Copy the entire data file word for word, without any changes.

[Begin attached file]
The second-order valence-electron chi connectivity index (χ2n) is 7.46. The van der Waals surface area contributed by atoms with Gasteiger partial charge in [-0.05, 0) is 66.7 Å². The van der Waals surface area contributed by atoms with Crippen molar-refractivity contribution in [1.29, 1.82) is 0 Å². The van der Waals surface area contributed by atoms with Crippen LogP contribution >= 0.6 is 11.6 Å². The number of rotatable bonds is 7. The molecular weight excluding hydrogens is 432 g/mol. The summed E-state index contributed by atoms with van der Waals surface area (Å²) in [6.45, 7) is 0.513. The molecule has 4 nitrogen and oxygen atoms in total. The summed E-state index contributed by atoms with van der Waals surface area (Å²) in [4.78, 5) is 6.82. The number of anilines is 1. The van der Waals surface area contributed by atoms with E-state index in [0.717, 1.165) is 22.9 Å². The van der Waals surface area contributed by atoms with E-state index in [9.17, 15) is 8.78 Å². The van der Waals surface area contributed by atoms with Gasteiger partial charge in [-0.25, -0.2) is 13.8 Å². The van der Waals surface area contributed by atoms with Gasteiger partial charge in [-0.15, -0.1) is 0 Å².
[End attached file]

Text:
The second-order valence-electron chi connectivity index (χ2n) is 7.46. The van der Waals surface area contributed by atoms with Gasteiger partial charge in [-0.05, 0) is 66.7 Å². The van der Waals surface area contributed by atoms with Crippen molar-refractivity contribution in [1.29, 1.82) is 0 Å². The van der Waals surface area contributed by atoms with Crippen LogP contribution >= 0.6 is 11.6 Å². The number of rotatable bonds is 7. The molecular weight excluding hydrogens is 432 g/mol. The summed E-state index contributed by atoms with van der Waals surface area (Å²) in [6.45, 7) is 0.513. The molecule has 4 nitrogen and oxygen atoms in total. The summed E-state index contributed by atoms with van der Waals surface area (Å²) in [4.78, 5) is 6.82. The number of anilines is 1. The van der Waals surface area contributed by atoms with E-state index in [0.717, 1.165) is 22.9 Å². The van der Waals surface area contributed by atoms with E-state index in [9.17, 15) is 8.78 Å². The van der Waals surface area contributed by atoms with Gasteiger partial charge in [-0.25, -0.2) is 13.8 Å². The van der Waals surface area contributed by atoms with Gasteiger partial charge in [-0.15, -0.1) is 0 Å².